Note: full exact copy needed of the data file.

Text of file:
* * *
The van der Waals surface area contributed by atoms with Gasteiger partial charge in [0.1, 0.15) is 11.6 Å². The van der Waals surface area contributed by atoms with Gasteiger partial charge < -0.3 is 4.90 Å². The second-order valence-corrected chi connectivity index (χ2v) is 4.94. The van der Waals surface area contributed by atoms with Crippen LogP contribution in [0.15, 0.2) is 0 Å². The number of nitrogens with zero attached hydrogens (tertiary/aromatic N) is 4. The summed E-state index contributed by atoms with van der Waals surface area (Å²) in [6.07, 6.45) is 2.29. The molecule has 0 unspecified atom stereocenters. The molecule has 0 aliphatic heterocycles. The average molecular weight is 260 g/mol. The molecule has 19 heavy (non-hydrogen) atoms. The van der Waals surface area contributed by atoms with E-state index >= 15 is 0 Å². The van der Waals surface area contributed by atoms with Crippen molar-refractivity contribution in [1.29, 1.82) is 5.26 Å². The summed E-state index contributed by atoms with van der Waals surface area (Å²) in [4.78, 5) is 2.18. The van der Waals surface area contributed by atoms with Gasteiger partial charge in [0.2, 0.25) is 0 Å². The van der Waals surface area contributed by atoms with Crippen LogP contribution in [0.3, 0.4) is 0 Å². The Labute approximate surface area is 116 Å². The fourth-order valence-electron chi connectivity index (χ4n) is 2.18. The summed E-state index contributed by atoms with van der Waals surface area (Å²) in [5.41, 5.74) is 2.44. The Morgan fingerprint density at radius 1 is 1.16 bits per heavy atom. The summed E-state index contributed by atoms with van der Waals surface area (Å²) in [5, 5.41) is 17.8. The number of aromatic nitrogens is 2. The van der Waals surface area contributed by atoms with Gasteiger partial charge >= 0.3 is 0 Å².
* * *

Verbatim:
The van der Waals surface area contributed by atoms with Gasteiger partial charge in [0.1, 0.15) is 11.6 Å². The van der Waals surface area contributed by atoms with Gasteiger partial charge < -0.3 is 4.90 Å². The second-order valence-corrected chi connectivity index (χ2v) is 4.94. The van der Waals surface area contributed by atoms with Crippen LogP contribution in [0.15, 0.2) is 0 Å². The number of nitrogens with zero attached hydrogens (tertiary/aromatic N) is 4. The summed E-state index contributed by atoms with van der Waals surface area (Å²) in [6.07, 6.45) is 2.29. The molecule has 0 unspecified atom stereocenters. The molecule has 0 aliphatic heterocycles. The average molecular weight is 260 g/mol. The molecule has 19 heavy (non-hydrogen) atoms. The van der Waals surface area contributed by atoms with E-state index >= 15 is 0 Å². The van der Waals surface area contributed by atoms with Crippen molar-refractivity contribution in [1.29, 1.82) is 5.26 Å². The summed E-state index contributed by atoms with van der Waals surface area (Å²) in [4.78, 5) is 2.18. The van der Waals surface area contributed by atoms with Gasteiger partial charge in [0.2, 0.25) is 0 Å². The van der Waals surface area contributed by atoms with Crippen LogP contribution in [0.3, 0.4) is 0 Å². The Labute approximate surface area is 116 Å². The fourth-order valence-electron chi connectivity index (χ4n) is 2.18. The summed E-state index contributed by atoms with van der Waals surface area (Å²) in [5.41, 5.74) is 2.44. The Morgan fingerprint density at radius 1 is 1.16 bits per heavy atom. The summed E-state index contributed by atoms with van der Waals surface area (Å²) in [5, 5.41) is 17.8. The number of aromatic nitrogens is 2. The van der Waals surface area contributed by atoms with Gasteiger partial charge >= 0.3 is 0 Å².